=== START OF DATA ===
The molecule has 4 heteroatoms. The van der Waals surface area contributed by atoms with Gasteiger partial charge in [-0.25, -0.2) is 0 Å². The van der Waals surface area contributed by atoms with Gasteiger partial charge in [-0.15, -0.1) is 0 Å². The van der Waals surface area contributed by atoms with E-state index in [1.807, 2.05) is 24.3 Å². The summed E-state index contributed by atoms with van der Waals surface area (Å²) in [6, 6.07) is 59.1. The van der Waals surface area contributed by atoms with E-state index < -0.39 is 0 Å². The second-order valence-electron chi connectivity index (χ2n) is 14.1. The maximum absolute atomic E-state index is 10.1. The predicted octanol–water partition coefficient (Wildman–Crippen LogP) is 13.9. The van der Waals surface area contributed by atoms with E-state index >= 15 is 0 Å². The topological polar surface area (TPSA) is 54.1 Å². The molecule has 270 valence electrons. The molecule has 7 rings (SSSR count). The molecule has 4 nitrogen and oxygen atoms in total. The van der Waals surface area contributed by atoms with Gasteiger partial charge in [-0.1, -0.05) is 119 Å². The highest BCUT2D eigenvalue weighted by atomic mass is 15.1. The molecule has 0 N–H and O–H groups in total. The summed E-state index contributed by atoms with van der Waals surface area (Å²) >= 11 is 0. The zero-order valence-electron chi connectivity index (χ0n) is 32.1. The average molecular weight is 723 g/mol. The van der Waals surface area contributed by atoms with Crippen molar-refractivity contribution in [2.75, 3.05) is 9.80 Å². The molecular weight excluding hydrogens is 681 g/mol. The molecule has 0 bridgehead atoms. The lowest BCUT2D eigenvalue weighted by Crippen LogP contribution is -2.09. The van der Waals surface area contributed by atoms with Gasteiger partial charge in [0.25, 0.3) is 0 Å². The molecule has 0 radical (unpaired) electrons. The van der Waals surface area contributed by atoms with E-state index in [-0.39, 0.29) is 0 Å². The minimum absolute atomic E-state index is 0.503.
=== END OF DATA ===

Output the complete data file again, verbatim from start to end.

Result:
The molecule has 4 heteroatoms. The van der Waals surface area contributed by atoms with Gasteiger partial charge in [-0.25, -0.2) is 0 Å². The van der Waals surface area contributed by atoms with Gasteiger partial charge in [-0.15, -0.1) is 0 Å². The van der Waals surface area contributed by atoms with E-state index in [1.807, 2.05) is 24.3 Å². The summed E-state index contributed by atoms with van der Waals surface area (Å²) in [6, 6.07) is 59.1. The van der Waals surface area contributed by atoms with E-state index < -0.39 is 0 Å². The second-order valence-electron chi connectivity index (χ2n) is 14.1. The maximum absolute atomic E-state index is 10.1. The predicted octanol–water partition coefficient (Wildman–Crippen LogP) is 13.9. The van der Waals surface area contributed by atoms with E-state index >= 15 is 0 Å². The topological polar surface area (TPSA) is 54.1 Å². The molecule has 270 valence electrons. The molecule has 7 rings (SSSR count). The molecule has 4 nitrogen and oxygen atoms in total. The van der Waals surface area contributed by atoms with Gasteiger partial charge in [-0.1, -0.05) is 119 Å². The highest BCUT2D eigenvalue weighted by atomic mass is 15.1. The molecule has 0 N–H and O–H groups in total. The summed E-state index contributed by atoms with van der Waals surface area (Å²) >= 11 is 0. The zero-order valence-electron chi connectivity index (χ0n) is 32.1. The average molecular weight is 723 g/mol. The van der Waals surface area contributed by atoms with Crippen molar-refractivity contribution in [2.75, 3.05) is 9.80 Å². The molecular weight excluding hydrogens is 681 g/mol. The molecule has 0 bridgehead atoms. The lowest BCUT2D eigenvalue weighted by Crippen LogP contribution is -2.09. The van der Waals surface area contributed by atoms with Gasteiger partial charge in [0.25, 0.3) is 0 Å². The molecule has 0 radical (unpaired) electrons. The van der Waals surface area contributed by atoms with E-state index in [-0.39, 0.29) is 0 Å². The minimum absolute atomic E-state index is 0.503.